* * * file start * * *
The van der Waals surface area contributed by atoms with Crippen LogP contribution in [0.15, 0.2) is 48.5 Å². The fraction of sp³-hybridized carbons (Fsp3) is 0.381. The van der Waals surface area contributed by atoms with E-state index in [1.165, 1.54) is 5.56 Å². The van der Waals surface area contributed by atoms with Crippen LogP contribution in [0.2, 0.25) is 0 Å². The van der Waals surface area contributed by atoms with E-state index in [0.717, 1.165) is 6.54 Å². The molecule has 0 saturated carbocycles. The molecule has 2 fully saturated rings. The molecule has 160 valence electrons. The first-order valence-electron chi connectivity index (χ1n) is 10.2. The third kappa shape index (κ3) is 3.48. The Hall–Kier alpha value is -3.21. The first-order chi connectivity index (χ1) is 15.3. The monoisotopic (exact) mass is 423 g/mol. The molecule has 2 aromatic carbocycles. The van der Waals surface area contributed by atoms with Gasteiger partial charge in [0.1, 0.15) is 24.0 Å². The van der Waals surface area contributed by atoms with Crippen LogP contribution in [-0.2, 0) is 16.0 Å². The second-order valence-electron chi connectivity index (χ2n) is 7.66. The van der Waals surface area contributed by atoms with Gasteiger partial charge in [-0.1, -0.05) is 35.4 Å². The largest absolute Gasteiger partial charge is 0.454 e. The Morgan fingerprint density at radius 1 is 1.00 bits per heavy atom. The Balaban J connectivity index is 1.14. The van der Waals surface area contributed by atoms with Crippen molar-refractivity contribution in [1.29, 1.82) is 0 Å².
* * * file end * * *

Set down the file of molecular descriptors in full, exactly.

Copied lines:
The van der Waals surface area contributed by atoms with Crippen LogP contribution in [0.15, 0.2) is 48.5 Å². The fraction of sp³-hybridized carbons (Fsp3) is 0.381. The van der Waals surface area contributed by atoms with E-state index in [1.165, 1.54) is 5.56 Å². The van der Waals surface area contributed by atoms with Crippen LogP contribution in [0.2, 0.25) is 0 Å². The van der Waals surface area contributed by atoms with E-state index in [0.717, 1.165) is 6.54 Å². The molecule has 0 saturated carbocycles. The molecule has 2 fully saturated rings. The molecule has 160 valence electrons. The first-order valence-electron chi connectivity index (χ1n) is 10.2. The third kappa shape index (κ3) is 3.48. The Hall–Kier alpha value is -3.21. The first-order chi connectivity index (χ1) is 15.3. The monoisotopic (exact) mass is 423 g/mol. The molecule has 2 aromatic carbocycles. The van der Waals surface area contributed by atoms with Gasteiger partial charge in [0.1, 0.15) is 24.0 Å². The van der Waals surface area contributed by atoms with Crippen LogP contribution in [-0.2, 0) is 16.0 Å². The second-order valence-electron chi connectivity index (χ2n) is 7.66. The van der Waals surface area contributed by atoms with Gasteiger partial charge in [-0.1, -0.05) is 35.4 Å². The largest absolute Gasteiger partial charge is 0.454 e. The Morgan fingerprint density at radius 1 is 1.00 bits per heavy atom. The Balaban J connectivity index is 1.14. The van der Waals surface area contributed by atoms with Crippen molar-refractivity contribution in [1.29, 1.82) is 0 Å².